Robert Heimburger’s God and the Illegal Alien is a careful, theologically-informed treatment of American immigration law. He provides detailed overviews of the development of immigration law, including the origins of the concept of a legal “alien,” sketches a theology of politics with the help of “Barth’s biblical theology of the peoples,” examines the biblical evidence regarding borders and immigrants with help from Oliver O’Donovan, Luther, and others, and examines specific cases in discriminating detail.
He concludes that American immigration law developed in a despotic direction, in which “practically no norms of justice constrained the executive powers to deny entry, detain, and deport aliens. Particularly against the claimed power to expel aliens lawfully residing in the country [e.g., Chinese laborers], judges protested that the federal government was turning despotic and lawless, but those who advocated such extensive authority over immigration prevailed (210).
He claims that US restrictions on Mexican immigration is part of a “game,” in which visas were required but illegal entry was permitted, so that contract laborers and undocumented workers could take median jobs: “In effect, Congress and business collaborated to enable continued migration while classing it as illegal, using and exploiting Mexican workers” (210).
From his various theological resources, he concludes that Christian tradition views peoples and nations as “fluid.” Nations both “bless human beings as they fill the earth and judge human beings for their self-worship.” Rather than sealed-off entities, “these far-flung conglomerations of language, land, and history are best understood as opportunities to draw near to one another, a process that is complete in the people of God, in Israel and the church.” The people of God “are sent out across national distinctions so that those of every tribe can share in the fulness of life that comes through Christ’s death and resurrection.” Most fundamentally, then, nations are not “alien” to one another: “A Christian narrative of the healing of nations stands at odds with treating those from other nations like aliens” (210-1). [HT: JS]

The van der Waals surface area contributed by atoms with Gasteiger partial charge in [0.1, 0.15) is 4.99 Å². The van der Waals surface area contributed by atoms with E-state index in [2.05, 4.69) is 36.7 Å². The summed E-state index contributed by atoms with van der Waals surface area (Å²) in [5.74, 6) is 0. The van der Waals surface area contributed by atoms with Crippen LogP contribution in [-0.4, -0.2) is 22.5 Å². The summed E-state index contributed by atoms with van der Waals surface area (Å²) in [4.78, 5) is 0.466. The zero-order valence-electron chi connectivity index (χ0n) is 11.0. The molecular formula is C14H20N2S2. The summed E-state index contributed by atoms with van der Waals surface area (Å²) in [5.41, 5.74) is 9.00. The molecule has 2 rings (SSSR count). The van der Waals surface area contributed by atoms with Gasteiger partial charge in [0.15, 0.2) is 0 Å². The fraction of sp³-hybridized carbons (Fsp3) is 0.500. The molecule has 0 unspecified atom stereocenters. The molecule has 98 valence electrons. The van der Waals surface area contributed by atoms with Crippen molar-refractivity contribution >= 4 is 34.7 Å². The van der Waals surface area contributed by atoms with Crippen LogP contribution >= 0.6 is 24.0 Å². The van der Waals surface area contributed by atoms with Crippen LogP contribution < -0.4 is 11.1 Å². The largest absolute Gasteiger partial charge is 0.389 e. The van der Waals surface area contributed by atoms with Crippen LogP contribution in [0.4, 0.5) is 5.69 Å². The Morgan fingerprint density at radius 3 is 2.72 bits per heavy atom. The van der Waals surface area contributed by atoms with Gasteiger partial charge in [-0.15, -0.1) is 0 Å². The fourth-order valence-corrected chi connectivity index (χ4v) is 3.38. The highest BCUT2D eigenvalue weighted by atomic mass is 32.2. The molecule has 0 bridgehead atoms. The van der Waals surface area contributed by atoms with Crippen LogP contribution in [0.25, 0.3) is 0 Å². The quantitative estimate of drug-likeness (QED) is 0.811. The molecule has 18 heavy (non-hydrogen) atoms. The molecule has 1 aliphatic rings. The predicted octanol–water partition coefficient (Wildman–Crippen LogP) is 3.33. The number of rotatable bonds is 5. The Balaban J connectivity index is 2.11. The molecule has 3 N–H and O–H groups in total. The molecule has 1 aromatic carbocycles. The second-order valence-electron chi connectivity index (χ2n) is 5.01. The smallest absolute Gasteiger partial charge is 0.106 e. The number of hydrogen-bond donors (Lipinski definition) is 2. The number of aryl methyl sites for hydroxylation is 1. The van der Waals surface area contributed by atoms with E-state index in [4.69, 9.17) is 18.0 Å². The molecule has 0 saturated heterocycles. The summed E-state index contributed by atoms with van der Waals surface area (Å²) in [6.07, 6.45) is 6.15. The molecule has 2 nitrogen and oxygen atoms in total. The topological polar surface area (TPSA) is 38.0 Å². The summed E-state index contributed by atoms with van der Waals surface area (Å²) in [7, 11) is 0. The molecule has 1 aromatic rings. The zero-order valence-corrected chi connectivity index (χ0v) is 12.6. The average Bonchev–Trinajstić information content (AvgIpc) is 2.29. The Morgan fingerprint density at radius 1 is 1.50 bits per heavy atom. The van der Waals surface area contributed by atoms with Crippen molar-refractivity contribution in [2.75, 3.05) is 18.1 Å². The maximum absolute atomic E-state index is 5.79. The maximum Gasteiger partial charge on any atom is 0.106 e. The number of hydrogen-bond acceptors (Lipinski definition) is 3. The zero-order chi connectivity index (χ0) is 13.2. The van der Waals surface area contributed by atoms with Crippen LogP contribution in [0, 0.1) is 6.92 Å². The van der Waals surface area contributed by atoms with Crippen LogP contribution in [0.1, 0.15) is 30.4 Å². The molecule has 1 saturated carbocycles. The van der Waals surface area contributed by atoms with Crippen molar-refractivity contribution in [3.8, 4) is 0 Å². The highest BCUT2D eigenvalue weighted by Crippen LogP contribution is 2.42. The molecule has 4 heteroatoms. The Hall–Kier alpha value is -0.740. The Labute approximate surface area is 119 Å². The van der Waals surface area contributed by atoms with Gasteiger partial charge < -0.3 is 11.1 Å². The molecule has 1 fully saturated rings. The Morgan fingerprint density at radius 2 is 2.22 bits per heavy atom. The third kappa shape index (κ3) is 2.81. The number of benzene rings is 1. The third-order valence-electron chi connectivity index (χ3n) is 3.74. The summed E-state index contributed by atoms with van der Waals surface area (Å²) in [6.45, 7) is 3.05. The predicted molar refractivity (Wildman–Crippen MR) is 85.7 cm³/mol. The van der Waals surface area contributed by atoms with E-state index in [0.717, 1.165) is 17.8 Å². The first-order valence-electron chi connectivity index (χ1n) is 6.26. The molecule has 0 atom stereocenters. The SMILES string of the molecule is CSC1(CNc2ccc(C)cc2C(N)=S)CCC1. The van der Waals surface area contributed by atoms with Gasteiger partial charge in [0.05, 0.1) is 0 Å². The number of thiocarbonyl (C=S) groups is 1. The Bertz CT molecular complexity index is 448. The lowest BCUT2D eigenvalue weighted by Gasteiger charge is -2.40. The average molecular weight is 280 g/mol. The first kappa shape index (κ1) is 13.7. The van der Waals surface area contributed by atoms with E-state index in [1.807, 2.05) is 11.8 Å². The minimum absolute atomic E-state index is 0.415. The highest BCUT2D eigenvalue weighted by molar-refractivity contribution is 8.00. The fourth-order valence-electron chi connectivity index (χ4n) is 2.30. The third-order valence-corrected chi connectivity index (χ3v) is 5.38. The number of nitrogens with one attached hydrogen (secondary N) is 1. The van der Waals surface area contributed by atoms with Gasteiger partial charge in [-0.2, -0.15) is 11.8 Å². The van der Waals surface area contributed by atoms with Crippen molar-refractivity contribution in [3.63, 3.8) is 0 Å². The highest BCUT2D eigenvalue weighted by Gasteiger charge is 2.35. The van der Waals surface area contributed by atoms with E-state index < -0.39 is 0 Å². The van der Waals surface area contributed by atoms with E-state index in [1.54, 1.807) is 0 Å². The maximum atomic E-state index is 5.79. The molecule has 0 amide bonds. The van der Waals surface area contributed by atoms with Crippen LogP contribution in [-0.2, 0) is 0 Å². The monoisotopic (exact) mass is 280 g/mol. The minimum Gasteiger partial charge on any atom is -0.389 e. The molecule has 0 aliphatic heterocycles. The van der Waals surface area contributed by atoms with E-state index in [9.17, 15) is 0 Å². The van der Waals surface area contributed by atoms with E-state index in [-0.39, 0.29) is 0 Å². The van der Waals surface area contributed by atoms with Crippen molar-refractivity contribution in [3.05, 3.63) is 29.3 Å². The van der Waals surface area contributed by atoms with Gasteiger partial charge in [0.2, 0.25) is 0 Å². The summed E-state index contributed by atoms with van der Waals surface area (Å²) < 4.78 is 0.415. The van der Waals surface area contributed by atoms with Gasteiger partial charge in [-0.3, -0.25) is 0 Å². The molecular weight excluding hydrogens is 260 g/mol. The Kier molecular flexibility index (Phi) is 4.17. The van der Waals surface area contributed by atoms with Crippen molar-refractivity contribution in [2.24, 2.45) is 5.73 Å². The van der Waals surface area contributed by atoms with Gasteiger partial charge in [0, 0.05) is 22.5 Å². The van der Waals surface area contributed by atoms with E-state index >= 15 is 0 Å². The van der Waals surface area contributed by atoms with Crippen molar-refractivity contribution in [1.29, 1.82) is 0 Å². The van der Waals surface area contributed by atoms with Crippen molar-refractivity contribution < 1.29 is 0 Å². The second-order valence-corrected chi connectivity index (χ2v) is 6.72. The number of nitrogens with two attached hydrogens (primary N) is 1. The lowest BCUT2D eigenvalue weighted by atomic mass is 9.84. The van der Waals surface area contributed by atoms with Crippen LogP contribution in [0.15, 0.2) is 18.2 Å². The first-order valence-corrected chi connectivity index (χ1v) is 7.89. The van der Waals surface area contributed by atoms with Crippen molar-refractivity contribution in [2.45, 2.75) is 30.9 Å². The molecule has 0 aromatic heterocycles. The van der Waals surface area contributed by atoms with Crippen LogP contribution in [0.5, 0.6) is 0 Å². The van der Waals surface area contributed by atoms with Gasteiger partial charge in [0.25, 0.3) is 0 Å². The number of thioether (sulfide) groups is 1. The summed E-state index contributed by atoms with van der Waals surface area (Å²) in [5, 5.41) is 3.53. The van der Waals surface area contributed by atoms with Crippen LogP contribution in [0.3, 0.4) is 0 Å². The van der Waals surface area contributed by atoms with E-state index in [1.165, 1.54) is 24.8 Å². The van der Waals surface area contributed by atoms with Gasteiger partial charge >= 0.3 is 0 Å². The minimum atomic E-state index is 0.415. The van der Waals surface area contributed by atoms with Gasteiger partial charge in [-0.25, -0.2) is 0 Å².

Mail carrier alert! Watch for turkeys:
ROCKY RIVER, Ohio (AP) — Postal carriers say a rafter of aggressive wild turkeys have prevented them from delivering mail to more than two dozen homes in a Cleveland suburb.
Cleveland.com reports residents on a number of streets in Rocky River have had to pick up their mail at the post office because the turkeys have created unsafe conditions for carriers to deliver to their homes.
Rocky River Mayor Pam Bobst said the problem has persisted for the last three weeks. She said city ordinances don’t allow for the turkeys to be eradicated.
The city has instead sent letters to people asking them to stop putting out bird feed in the hope the turkeys will go elsewhere.
A U.S. Postal Service spokesman says some carriers have been pecked but none have been injured.